(WKBN) – One week ago, Youngstown State University President Jim Tressel announced he will retire next year. He leaves behind a university that has gone through a lot of changes in his eight years leading it.
“My circuitous path is different than probably any of the presidents that have been here. Obviously, I got to come here in 1986 as the coach and I was not from here. I was from Ohio. Northeast Ohio had always admired Youngstown State, and when I had the good fortune that Joe Malmisur and the Board of Trustees hired me to be the coach,” Tressel said.
He said when he arrived in 1986, it was an interesting time as it was not long after the steel mills era.
“I just recognized when I got here what an amazing opportunity we had as a football program to see if we could help on this next chapter that the region was having. It became very apparent to me how important the university was,” Tressel said. “We had our little bit of the piece with entertaining the community from a football standpoint and serving the community in a lot of different ways. Our student-athletes spent a lot of time in the community and so forth.”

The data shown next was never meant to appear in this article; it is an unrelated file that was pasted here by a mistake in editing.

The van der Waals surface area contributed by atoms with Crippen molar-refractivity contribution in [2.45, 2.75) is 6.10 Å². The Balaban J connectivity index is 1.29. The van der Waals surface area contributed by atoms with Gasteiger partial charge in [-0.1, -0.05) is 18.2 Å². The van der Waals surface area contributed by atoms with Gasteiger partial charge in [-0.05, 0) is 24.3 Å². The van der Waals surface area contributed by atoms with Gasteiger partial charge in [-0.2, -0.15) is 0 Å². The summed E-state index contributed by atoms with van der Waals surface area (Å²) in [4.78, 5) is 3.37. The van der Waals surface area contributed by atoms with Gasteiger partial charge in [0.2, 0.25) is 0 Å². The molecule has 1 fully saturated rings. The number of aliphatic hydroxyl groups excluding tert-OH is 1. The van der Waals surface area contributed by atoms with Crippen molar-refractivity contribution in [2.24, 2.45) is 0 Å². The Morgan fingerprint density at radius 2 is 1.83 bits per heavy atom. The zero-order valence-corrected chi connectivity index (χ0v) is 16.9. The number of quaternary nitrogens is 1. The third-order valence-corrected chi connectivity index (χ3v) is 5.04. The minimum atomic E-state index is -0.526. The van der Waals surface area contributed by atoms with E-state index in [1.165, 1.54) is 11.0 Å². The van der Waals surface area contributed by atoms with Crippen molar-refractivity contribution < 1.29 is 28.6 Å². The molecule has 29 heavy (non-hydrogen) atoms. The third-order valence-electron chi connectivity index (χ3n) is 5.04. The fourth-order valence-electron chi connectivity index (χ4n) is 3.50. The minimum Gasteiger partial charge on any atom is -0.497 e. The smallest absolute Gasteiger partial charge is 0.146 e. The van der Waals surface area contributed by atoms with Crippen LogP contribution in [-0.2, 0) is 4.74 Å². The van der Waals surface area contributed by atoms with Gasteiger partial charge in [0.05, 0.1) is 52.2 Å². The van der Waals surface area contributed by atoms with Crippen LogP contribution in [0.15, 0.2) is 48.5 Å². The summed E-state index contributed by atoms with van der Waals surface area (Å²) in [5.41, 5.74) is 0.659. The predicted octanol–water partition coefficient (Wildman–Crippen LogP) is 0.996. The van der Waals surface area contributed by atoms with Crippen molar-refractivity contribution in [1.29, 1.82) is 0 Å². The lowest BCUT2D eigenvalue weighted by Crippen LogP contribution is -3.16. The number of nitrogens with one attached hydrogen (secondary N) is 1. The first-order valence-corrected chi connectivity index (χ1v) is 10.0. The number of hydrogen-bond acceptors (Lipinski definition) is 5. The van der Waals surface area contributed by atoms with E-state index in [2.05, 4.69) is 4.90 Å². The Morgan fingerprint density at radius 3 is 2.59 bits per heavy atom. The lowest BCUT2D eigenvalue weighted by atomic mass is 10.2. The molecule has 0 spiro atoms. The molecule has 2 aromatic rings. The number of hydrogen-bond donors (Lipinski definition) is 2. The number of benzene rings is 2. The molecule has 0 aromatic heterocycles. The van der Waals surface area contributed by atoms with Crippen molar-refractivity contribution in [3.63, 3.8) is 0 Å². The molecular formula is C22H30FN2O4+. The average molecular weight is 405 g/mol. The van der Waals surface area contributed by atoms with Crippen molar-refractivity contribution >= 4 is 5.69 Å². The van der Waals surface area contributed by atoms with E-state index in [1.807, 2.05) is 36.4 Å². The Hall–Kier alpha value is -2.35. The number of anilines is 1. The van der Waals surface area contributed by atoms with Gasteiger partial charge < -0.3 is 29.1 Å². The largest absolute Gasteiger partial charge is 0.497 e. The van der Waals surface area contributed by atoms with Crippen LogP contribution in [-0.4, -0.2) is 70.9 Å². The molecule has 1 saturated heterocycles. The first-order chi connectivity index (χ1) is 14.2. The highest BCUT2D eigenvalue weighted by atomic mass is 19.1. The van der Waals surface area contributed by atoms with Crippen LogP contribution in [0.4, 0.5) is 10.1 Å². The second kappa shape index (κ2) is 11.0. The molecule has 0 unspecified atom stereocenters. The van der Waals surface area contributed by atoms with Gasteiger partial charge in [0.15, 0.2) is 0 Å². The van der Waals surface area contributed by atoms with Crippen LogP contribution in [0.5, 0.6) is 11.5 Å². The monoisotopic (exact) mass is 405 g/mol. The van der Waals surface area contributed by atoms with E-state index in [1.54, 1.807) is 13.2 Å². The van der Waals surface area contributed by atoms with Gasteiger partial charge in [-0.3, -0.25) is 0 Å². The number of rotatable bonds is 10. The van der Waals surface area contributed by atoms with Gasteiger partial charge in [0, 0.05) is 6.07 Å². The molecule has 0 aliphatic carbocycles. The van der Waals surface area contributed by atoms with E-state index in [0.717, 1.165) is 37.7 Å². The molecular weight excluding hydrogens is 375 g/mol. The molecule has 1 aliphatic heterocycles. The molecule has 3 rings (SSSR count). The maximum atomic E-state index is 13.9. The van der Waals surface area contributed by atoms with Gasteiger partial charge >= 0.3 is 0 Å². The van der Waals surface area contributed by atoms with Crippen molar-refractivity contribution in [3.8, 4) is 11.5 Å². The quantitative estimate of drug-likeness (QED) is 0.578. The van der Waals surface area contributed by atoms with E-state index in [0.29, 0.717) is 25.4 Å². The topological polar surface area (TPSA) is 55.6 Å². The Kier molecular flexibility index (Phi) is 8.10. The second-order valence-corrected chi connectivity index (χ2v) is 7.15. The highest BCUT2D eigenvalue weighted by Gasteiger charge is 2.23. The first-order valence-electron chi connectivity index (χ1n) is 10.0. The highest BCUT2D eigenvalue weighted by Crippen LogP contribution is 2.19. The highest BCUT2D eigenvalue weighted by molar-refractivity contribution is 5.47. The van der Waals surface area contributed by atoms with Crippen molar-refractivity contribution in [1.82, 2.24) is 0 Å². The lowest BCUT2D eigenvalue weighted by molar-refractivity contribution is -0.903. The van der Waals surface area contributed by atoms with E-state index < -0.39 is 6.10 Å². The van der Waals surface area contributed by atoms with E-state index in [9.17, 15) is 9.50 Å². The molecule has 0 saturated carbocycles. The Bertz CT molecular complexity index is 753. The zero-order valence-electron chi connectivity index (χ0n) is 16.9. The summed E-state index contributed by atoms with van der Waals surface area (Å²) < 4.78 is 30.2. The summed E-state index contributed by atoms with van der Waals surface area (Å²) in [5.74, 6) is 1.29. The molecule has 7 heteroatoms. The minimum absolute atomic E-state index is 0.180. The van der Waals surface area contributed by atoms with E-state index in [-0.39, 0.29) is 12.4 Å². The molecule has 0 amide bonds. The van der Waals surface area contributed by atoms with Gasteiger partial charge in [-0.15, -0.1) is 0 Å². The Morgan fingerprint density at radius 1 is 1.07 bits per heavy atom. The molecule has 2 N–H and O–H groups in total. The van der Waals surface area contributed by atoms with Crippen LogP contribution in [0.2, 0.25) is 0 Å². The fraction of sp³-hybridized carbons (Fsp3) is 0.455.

At that time, YSU was still basically a commuter campus.
“Yeah, we were. We had 200 beds on campus at that time when we got here. One of the things we did while we were here was really pushed for the building of Lyden House in 1991, added another 350 students. Then the Cafaro House in, I think, ’95 or ’96 added another 300 and some students,” Tressel said. “So, we really thought we were booming. But in my 15 years, it was so much fun to see the university grow in its importance. It was always important, but it became even more important.”
Tune in Thursday to First News at 5 for the continuation of our interview with President Tressel.